As will be apparent from the description mentioned above, the radar of this embodiment is based on the radar data extraction from 4,000×768 unit range-azimuth regions. Radar data is obtained at the amplitude detector 120 for every radar pulse (i.e. for every unit azimuth region) and for the 1st to 768th unit range regions in this order. The analog data thus obtained are supplied to the logarithmic amplifier 124 for amplification and then applied to the A/D converter 125.
The A/D converter 125 converts the output of the logarithmic amplifier 124 into a binary code signal of 10 bits for each scanning pulse, i.e. for the unit range region radar data obtained for each of the 768 unit range regions contained in each unit azimuth region. More specifically, the A/D converter 125, being supplied with the 1.3 MHz clock pulse from the terminal (b) of the timing signal source 13 in synchronism with the radar scanning pulse, converts into a binary code signal at a bit rate of 1.3 MHz analog radar signals coming at a rate of 1,000 per second each having 768 unit range region radar data. Thus, the A/D converter 125 is adapted to perform the digitization within 0.8 microsecond for each of the unit range data to permit the realtime processing of the radar signal.
The signal processing portion 12 has a cell averaging LOG/CFAR unit 126 which averages the amplitude of the radar signals from a plurality of the unit range regions which are produced from the A/D converter 125, subtracts the averaged value from a radar signal from one of the plurality of the unit range regions and makes an anti-logarithmic conversion of the result of the subtraction, a parameter judging unit 128 for judging the clutter parameter η in equation (1) by using the output of the A/D converter 125, and a threshold control unit 127 for optimally controlling a threshold value on the basis of the outputs from the parameter judging unit 128. The signal processing portion 12 further has a pair of A/D converters 129 and 130, and an MTI canceller 131. The outputs of these A/D converters 129 and 130, both in parallel binary code, are representative, respectively, of the real and imaginary parts of the complex radar data from the phase detectors 121 and 122, and are applied to the MTI canceller 131 to be subjected to the clutter rejection process as described in U.S. Pat. No. 4,053,885 "MOVING TARGET INDICATION RADAR" assigned to the same assignee as the present application. The output of the threshold control unit 127 is a signal with suppressed clutter and, together with the output of the MTI canceller 13, is subjected to a signal processing for determining the target position and then fed to a display section (not shown).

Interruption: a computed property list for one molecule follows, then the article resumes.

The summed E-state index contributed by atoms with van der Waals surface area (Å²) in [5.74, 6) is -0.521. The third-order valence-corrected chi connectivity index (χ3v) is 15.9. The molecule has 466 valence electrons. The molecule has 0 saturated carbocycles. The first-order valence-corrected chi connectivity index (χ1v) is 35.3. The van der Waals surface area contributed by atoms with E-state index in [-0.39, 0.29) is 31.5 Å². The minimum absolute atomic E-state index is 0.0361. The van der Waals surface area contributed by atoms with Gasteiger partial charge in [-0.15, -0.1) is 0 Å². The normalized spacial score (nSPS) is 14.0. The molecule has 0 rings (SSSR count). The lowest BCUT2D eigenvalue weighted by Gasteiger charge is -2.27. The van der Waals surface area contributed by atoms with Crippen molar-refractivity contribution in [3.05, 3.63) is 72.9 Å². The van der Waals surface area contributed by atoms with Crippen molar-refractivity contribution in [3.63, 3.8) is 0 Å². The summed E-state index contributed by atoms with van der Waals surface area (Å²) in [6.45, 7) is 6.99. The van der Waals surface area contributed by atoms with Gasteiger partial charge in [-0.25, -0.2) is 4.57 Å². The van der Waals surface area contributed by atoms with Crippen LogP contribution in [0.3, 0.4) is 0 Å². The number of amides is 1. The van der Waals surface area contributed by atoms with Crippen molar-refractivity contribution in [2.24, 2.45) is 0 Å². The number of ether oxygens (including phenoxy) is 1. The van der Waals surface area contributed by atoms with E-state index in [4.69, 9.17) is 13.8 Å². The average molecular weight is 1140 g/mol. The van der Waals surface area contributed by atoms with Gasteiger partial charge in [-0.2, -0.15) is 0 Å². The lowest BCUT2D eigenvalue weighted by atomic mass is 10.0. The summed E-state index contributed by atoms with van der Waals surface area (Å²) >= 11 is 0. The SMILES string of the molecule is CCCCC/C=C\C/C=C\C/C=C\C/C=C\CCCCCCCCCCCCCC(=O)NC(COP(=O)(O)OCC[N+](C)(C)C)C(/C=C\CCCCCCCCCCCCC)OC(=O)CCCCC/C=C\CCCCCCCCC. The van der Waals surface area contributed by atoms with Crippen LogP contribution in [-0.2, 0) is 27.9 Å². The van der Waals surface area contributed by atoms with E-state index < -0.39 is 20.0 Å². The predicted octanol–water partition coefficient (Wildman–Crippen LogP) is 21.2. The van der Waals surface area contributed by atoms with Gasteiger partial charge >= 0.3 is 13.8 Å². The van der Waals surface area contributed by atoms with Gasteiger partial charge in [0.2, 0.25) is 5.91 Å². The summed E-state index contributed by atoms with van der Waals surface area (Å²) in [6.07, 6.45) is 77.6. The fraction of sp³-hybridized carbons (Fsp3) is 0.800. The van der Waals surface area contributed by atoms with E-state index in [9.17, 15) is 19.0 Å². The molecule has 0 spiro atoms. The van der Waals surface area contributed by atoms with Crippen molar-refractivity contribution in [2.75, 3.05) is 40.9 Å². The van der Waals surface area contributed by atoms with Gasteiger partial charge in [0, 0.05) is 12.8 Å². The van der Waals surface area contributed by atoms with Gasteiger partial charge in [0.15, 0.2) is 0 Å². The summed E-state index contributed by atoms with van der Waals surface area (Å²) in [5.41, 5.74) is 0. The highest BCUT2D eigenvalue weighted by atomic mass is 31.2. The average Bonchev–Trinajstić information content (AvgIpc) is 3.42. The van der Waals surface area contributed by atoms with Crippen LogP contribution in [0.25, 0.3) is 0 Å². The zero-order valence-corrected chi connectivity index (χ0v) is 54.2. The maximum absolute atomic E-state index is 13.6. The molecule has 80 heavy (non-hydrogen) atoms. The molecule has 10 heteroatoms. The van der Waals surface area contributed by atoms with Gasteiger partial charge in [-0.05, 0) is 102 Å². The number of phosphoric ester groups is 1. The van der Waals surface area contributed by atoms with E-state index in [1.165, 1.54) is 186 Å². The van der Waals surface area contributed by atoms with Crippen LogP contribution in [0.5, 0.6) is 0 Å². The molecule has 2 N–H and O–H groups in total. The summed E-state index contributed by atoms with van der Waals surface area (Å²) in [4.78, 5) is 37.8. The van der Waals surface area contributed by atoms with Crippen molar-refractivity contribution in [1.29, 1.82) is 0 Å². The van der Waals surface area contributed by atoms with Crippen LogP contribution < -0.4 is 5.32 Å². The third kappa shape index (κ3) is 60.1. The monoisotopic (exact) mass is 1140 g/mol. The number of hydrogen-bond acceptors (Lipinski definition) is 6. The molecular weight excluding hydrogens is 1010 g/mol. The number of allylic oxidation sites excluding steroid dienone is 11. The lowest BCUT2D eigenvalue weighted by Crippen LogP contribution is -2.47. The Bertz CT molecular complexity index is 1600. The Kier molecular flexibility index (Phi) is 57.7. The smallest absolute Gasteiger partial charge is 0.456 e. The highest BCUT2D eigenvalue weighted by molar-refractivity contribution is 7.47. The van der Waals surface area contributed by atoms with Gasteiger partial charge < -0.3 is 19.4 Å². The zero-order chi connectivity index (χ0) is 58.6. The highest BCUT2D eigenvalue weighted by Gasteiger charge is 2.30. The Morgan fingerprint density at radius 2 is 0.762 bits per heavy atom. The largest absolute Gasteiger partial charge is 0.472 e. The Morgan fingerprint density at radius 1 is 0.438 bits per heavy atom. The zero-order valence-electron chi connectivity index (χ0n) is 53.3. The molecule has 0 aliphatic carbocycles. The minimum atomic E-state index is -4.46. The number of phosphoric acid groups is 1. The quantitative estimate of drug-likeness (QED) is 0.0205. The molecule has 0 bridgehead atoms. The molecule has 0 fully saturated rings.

The detailed construction and the operation of the cell averaging LOG/CFAR unit 126 will be described with reference to FIG. 2. The cell averaging LOG/CFAR unit 126 is comprised of a shift register 201 which has (N+1) shift stages and performs the shift operation in response to a clock signal of 1.3 MHz delivered from the timing signal source 13(b), an adder 202 for taking out N radar data (N is an even number), except the data stored in the central stage C of the shift register 201, from the (N+1) radar data stored in the shift register 201 and for summing these radar data, a divider 203 for dividing the output of the adder 202 by N, a subtractor 204 for subtracting an output of the divider 203 from the data stored at the central stage C of the shift register 201, and an anti-logarithmic converter 205 for executing an anti-logarithmic conversion of the output signal from the subtractor 204.
In operation, the radar data y supplied from the A/D converter 125 are sequentially applied to the shift register 201 in response to clock signals of 1.3 MHz derived from the timing signal source 13(b) and then are shifted therein. The radar data y applied are the return signals reflected from the unit range regions extending in the range direction. At the time point that the (N+1)th radar data (N is an even number) is inputted to the shift register 201, the adder 202 sums the data of N (except that N/2+1)th) radar data stored in the shift register 201 and the sum is divided by N in the divider 203 to obtain the average <y> of the radar data coming from the range regions. If the target signal is superposed on the clutter, the target signal, together with the clutters, is suppressed in the clutter suppressive processing so that the S/N ratio is deteriorated. To prevent this, the (N/2+1)th radar data is not included in the data to be summed in the adder 202.
The radar data stored in the central stage C of the shift register 201 is applied to the subtractor 204 where the average value <y> from the divider 203 is subtracted from the radar data stored in the central stage of the shift register 201. The anti-logarithmic converter 205 is comprised of read only memory (ROM) which receives the output of the subtractor 204 as an address signal and produces an output signal representing a previously calculated logarithmic value. In other words, the anti-logarithmic converter 205 makes an anti-logarithmic conversion of the output of the subtractor 204 and supplies the converted signal to the threshold control unit 127.